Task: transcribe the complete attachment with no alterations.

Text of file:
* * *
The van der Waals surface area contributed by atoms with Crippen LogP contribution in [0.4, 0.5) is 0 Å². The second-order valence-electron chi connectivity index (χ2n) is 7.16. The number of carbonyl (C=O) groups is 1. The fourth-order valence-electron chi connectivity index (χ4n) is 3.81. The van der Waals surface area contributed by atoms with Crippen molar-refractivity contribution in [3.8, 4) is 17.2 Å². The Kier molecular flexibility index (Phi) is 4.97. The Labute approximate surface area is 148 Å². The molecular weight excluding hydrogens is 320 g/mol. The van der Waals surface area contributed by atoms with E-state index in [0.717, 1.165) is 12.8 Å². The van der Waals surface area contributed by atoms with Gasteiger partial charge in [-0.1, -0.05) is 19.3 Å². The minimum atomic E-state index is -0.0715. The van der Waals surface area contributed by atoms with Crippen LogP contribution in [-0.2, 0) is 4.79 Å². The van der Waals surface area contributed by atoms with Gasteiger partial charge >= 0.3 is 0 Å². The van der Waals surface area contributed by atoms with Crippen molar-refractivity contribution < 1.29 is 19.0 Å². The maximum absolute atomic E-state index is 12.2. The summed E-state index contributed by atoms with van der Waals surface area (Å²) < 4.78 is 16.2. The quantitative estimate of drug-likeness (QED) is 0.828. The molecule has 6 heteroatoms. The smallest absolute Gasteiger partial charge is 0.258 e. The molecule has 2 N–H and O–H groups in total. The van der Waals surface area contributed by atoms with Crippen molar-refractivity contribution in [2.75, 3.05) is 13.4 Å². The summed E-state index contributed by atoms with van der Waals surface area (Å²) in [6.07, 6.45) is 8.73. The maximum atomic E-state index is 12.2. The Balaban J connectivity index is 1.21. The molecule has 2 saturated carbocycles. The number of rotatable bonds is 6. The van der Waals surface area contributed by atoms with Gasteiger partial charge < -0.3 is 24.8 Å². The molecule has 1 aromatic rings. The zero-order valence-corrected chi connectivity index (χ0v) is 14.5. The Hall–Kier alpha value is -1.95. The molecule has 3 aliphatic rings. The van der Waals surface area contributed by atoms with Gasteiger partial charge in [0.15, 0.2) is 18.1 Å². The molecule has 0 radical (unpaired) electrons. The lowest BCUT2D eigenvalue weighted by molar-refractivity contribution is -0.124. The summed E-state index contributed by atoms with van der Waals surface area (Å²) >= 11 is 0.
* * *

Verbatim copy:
The van der Waals surface area contributed by atoms with Crippen LogP contribution in [0.4, 0.5) is 0 Å². The second-order valence-electron chi connectivity index (χ2n) is 7.16. The number of carbonyl (C=O) groups is 1. The fourth-order valence-electron chi connectivity index (χ4n) is 3.81. The van der Waals surface area contributed by atoms with Crippen molar-refractivity contribution in [3.8, 4) is 17.2 Å². The Kier molecular flexibility index (Phi) is 4.97. The Labute approximate surface area is 148 Å². The molecular weight excluding hydrogens is 320 g/mol. The van der Waals surface area contributed by atoms with E-state index in [0.717, 1.165) is 12.8 Å². The van der Waals surface area contributed by atoms with Gasteiger partial charge in [-0.1, -0.05) is 19.3 Å². The minimum atomic E-state index is -0.0715. The van der Waals surface area contributed by atoms with Crippen LogP contribution in [-0.2, 0) is 4.79 Å². The van der Waals surface area contributed by atoms with Gasteiger partial charge >= 0.3 is 0 Å². The van der Waals surface area contributed by atoms with Crippen molar-refractivity contribution < 1.29 is 19.0 Å². The maximum absolute atomic E-state index is 12.2. The summed E-state index contributed by atoms with van der Waals surface area (Å²) < 4.78 is 16.2. The quantitative estimate of drug-likeness (QED) is 0.828. The molecule has 6 heteroatoms. The smallest absolute Gasteiger partial charge is 0.258 e. The molecule has 2 N–H and O–H groups in total. The van der Waals surface area contributed by atoms with Crippen molar-refractivity contribution in [2.75, 3.05) is 13.4 Å². The summed E-state index contributed by atoms with van der Waals surface area (Å²) in [6.07, 6.45) is 8.73. The maximum atomic E-state index is 12.2. The Balaban J connectivity index is 1.21. The molecule has 2 saturated carbocycles. The number of rotatable bonds is 6. The van der Waals surface area contributed by atoms with Gasteiger partial charge < -0.3 is 24.8 Å². The molecule has 1 aromatic rings. The zero-order valence-corrected chi connectivity index (χ0v) is 14.5. The Hall–Kier alpha value is -1.95. The molecule has 3 aliphatic rings. The van der Waals surface area contributed by atoms with Gasteiger partial charge in [0.15, 0.2) is 18.1 Å². The molecule has 0 radical (unpaired) electrons. The lowest BCUT2D eigenvalue weighted by molar-refractivity contribution is -0.124. The summed E-state index contributed by atoms with van der Waals surface area (Å²) >= 11 is 0.